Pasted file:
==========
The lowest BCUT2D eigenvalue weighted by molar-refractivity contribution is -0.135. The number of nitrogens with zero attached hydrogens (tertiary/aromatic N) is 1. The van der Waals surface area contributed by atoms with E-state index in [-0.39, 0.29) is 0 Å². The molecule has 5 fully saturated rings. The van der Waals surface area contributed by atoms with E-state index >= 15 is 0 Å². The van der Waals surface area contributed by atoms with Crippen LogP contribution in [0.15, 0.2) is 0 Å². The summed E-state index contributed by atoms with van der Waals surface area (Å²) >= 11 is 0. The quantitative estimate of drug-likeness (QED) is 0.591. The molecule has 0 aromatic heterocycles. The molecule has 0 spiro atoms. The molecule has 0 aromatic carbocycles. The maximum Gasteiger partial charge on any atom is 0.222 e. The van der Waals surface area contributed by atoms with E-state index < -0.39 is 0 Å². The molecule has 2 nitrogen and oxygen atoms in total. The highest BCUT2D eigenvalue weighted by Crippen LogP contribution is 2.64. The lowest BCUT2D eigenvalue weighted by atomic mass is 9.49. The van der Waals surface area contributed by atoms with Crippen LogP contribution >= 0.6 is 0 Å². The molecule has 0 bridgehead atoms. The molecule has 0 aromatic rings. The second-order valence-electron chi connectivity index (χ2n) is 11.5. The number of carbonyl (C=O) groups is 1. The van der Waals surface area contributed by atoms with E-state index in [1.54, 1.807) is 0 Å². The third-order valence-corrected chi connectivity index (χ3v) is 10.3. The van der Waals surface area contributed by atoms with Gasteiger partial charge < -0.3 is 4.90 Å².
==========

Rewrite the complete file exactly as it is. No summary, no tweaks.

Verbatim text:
The lowest BCUT2D eigenvalue weighted by molar-refractivity contribution is -0.135. The number of nitrogens with zero attached hydrogens (tertiary/aromatic N) is 1. The van der Waals surface area contributed by atoms with E-state index in [-0.39, 0.29) is 0 Å². The molecule has 5 fully saturated rings. The van der Waals surface area contributed by atoms with E-state index >= 15 is 0 Å². The van der Waals surface area contributed by atoms with Crippen LogP contribution in [0.15, 0.2) is 0 Å². The summed E-state index contributed by atoms with van der Waals surface area (Å²) >= 11 is 0. The quantitative estimate of drug-likeness (QED) is 0.591. The molecule has 0 aromatic heterocycles. The molecule has 0 spiro atoms. The molecule has 0 aromatic carbocycles. The maximum Gasteiger partial charge on any atom is 0.222 e. The van der Waals surface area contributed by atoms with E-state index < -0.39 is 0 Å². The molecule has 2 nitrogen and oxygen atoms in total. The highest BCUT2D eigenvalue weighted by Crippen LogP contribution is 2.64. The lowest BCUT2D eigenvalue weighted by atomic mass is 9.49. The van der Waals surface area contributed by atoms with Crippen LogP contribution >= 0.6 is 0 Å². The molecule has 0 bridgehead atoms. The molecule has 0 aromatic rings. The second-order valence-electron chi connectivity index (χ2n) is 11.5. The number of carbonyl (C=O) groups is 1. The van der Waals surface area contributed by atoms with E-state index in [1.54, 1.807) is 0 Å². The third-order valence-corrected chi connectivity index (χ3v) is 10.3. The van der Waals surface area contributed by atoms with Gasteiger partial charge < -0.3 is 4.90 Å².